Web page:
Hi Laurent and BrowserUK - thank you for your replies. I am not trying to match the sequences to the query myself, the software I am using does it and returns the score. And BrowserUK's claim that genomicists have no use of score is not true to say the least. While it may be true that for some tasks, it might become necessary from a practical point of view, to impose a threshold score, it doesn't mean scores do not matter. Quite the contrary.... prime case in point - the BLAST tool. OK, I am going on a tangent, so back to the question at hand:
BrowserUK, I am sure understand your point about randomness being randomness, so my bone of contention or argument is NOT about how many numbers of shuffles, because it is now clear to me that doing it multiple times is not better, but a waste of time, no argument there
I am getting more numbers of matches in the shuffled DNA sequences than in the intact DNA sequences! This is an absurd result, which can only mean that there is so much noise being picked up by the software and reported as a match from intact sequences. When the sequence is shuffled, there is more noise that is being generated due to the shuffle per se, and since the software does not do a good job of discrimination, it reports a higher number of matches! This is the only conclusion I can arrive at based on my discussion with you folks. DNA random shuffling that I am doing is not a problem, the approach the software used in separating signal from noise is not efficient enough, is what I am thinking....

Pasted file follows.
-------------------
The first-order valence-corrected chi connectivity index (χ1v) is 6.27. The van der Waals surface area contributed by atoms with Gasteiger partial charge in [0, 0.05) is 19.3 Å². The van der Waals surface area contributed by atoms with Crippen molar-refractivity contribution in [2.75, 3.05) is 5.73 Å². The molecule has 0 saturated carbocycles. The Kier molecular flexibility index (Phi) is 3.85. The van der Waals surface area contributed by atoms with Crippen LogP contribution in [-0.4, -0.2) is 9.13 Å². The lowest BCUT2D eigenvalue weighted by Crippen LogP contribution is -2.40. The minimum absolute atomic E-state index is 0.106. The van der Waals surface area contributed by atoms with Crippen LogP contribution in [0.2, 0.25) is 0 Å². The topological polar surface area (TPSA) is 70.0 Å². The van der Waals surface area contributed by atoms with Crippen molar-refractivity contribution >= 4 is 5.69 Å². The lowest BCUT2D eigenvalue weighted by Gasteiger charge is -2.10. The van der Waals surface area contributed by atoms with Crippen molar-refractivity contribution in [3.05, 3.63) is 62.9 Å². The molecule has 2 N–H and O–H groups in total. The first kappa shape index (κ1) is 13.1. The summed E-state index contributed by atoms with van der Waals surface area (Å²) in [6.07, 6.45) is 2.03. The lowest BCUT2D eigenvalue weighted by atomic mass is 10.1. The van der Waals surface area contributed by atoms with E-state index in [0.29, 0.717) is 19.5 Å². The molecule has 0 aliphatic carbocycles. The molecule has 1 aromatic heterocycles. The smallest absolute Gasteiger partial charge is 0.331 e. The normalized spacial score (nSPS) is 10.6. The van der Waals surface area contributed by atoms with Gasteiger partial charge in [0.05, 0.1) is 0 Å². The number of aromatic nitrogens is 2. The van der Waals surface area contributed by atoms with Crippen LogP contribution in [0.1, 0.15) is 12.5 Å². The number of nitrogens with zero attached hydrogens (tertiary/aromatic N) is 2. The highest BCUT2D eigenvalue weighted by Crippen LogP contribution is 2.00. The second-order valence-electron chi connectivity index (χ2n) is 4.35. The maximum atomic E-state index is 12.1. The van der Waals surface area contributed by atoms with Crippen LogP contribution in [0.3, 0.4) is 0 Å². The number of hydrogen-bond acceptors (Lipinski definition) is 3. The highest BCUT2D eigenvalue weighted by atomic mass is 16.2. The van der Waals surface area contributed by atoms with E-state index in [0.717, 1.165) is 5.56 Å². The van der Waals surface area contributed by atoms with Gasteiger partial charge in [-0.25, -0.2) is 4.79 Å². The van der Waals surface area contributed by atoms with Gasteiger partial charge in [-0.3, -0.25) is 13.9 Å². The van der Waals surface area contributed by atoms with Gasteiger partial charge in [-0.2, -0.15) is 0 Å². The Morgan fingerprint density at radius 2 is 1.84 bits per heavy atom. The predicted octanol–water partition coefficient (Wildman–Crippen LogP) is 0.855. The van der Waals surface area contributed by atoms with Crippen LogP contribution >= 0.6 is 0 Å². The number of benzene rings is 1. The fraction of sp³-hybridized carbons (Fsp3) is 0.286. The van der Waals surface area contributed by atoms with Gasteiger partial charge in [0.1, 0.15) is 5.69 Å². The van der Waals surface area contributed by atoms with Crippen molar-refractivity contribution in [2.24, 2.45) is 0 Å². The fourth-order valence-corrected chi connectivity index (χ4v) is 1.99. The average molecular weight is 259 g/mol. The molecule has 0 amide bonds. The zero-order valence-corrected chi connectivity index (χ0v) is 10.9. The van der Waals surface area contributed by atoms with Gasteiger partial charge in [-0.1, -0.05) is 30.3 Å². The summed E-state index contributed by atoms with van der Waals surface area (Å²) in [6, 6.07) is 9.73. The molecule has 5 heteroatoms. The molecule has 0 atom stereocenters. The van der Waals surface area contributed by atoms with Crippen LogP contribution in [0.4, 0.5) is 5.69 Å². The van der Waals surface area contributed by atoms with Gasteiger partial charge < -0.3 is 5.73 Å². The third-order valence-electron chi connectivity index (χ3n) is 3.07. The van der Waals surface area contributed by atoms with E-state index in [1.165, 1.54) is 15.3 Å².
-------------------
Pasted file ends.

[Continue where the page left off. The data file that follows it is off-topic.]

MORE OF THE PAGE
Unless any of you folks have a different opinion about my conclusion regarding the software I am using, and why it is reported more number of matches despite DNA sequence random shuffling, I consider this matter closed. Thanks to all who participated in this discussion, I am grateful for your inputs, suggestions, thoughts and code. Cheers!